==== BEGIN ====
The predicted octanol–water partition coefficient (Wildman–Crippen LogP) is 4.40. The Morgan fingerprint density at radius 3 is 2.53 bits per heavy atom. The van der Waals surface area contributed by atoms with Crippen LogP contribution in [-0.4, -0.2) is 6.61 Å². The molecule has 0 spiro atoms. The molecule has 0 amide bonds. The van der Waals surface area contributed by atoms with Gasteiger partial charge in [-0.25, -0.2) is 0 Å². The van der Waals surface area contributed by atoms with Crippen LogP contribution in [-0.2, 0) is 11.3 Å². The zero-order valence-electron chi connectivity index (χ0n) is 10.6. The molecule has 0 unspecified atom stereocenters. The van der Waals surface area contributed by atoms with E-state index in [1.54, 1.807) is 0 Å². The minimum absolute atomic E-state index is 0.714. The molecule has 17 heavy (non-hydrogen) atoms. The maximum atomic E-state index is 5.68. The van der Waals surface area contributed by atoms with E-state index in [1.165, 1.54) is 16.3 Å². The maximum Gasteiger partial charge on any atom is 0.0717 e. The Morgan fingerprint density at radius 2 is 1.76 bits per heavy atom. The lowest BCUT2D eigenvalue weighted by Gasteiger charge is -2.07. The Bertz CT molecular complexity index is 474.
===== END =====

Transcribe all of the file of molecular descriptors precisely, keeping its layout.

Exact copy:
The predicted octanol–water partition coefficient (Wildman–Crippen LogP) is 4.40. The Morgan fingerprint density at radius 3 is 2.53 bits per heavy atom. The van der Waals surface area contributed by atoms with Crippen LogP contribution in [-0.4, -0.2) is 6.61 Å². The molecule has 0 spiro atoms. The molecule has 0 amide bonds. The van der Waals surface area contributed by atoms with Gasteiger partial charge in [-0.25, -0.2) is 0 Å². The van der Waals surface area contributed by atoms with Crippen LogP contribution in [-0.2, 0) is 11.3 Å². The zero-order valence-electron chi connectivity index (χ0n) is 10.6. The molecule has 0 unspecified atom stereocenters. The van der Waals surface area contributed by atoms with E-state index in [1.54, 1.807) is 0 Å². The minimum absolute atomic E-state index is 0.714. The molecule has 17 heavy (non-hydrogen) atoms. The maximum atomic E-state index is 5.68. The van der Waals surface area contributed by atoms with E-state index in [1.165, 1.54) is 16.3 Å². The maximum Gasteiger partial charge on any atom is 0.0717 e. The Morgan fingerprint density at radius 2 is 1.76 bits per heavy atom. The lowest BCUT2D eigenvalue weighted by Gasteiger charge is -2.07. The Bertz CT molecular complexity index is 474.